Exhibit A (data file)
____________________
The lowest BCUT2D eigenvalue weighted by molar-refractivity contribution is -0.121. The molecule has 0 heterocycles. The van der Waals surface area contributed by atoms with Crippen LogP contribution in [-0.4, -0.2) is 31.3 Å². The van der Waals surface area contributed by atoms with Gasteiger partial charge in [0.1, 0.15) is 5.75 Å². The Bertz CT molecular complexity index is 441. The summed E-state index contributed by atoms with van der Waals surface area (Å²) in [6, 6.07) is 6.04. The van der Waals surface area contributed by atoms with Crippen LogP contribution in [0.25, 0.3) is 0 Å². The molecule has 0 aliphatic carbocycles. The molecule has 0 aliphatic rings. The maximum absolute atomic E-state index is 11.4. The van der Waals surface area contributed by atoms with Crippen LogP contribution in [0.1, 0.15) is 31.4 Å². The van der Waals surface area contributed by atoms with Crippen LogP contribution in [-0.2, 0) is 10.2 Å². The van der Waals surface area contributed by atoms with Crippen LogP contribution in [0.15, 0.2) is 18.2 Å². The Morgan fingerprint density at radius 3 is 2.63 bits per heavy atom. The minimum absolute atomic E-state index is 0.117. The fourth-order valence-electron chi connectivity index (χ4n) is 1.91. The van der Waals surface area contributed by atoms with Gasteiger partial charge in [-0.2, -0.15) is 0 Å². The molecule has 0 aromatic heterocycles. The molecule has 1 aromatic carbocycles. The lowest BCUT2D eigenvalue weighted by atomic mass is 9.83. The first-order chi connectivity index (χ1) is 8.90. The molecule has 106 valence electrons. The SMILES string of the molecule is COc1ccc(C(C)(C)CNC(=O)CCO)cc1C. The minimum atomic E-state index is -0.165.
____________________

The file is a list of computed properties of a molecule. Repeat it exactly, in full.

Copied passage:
The lowest BCUT2D eigenvalue weighted by molar-refractivity contribution is -0.121. The molecule has 0 heterocycles. The van der Waals surface area contributed by atoms with Crippen LogP contribution in [-0.4, -0.2) is 31.3 Å². The van der Waals surface area contributed by atoms with Gasteiger partial charge in [0.1, 0.15) is 5.75 Å². The Bertz CT molecular complexity index is 441. The summed E-state index contributed by atoms with van der Waals surface area (Å²) in [6, 6.07) is 6.04. The van der Waals surface area contributed by atoms with Crippen LogP contribution in [0.25, 0.3) is 0 Å². The molecule has 0 aliphatic carbocycles. The molecule has 0 aliphatic rings. The maximum absolute atomic E-state index is 11.4. The van der Waals surface area contributed by atoms with Crippen LogP contribution in [0.1, 0.15) is 31.4 Å². The van der Waals surface area contributed by atoms with Crippen LogP contribution in [-0.2, 0) is 10.2 Å². The van der Waals surface area contributed by atoms with Crippen LogP contribution in [0.15, 0.2) is 18.2 Å². The Morgan fingerprint density at radius 3 is 2.63 bits per heavy atom. The minimum absolute atomic E-state index is 0.117. The fourth-order valence-electron chi connectivity index (χ4n) is 1.91. The van der Waals surface area contributed by atoms with Gasteiger partial charge in [-0.2, -0.15) is 0 Å². The molecule has 0 aromatic heterocycles. The molecule has 1 aromatic carbocycles. The lowest BCUT2D eigenvalue weighted by atomic mass is 9.83. The first-order chi connectivity index (χ1) is 8.90. The molecule has 106 valence electrons. The SMILES string of the molecule is COc1ccc(C(C)(C)CNC(=O)CCO)cc1C. The minimum atomic E-state index is -0.165.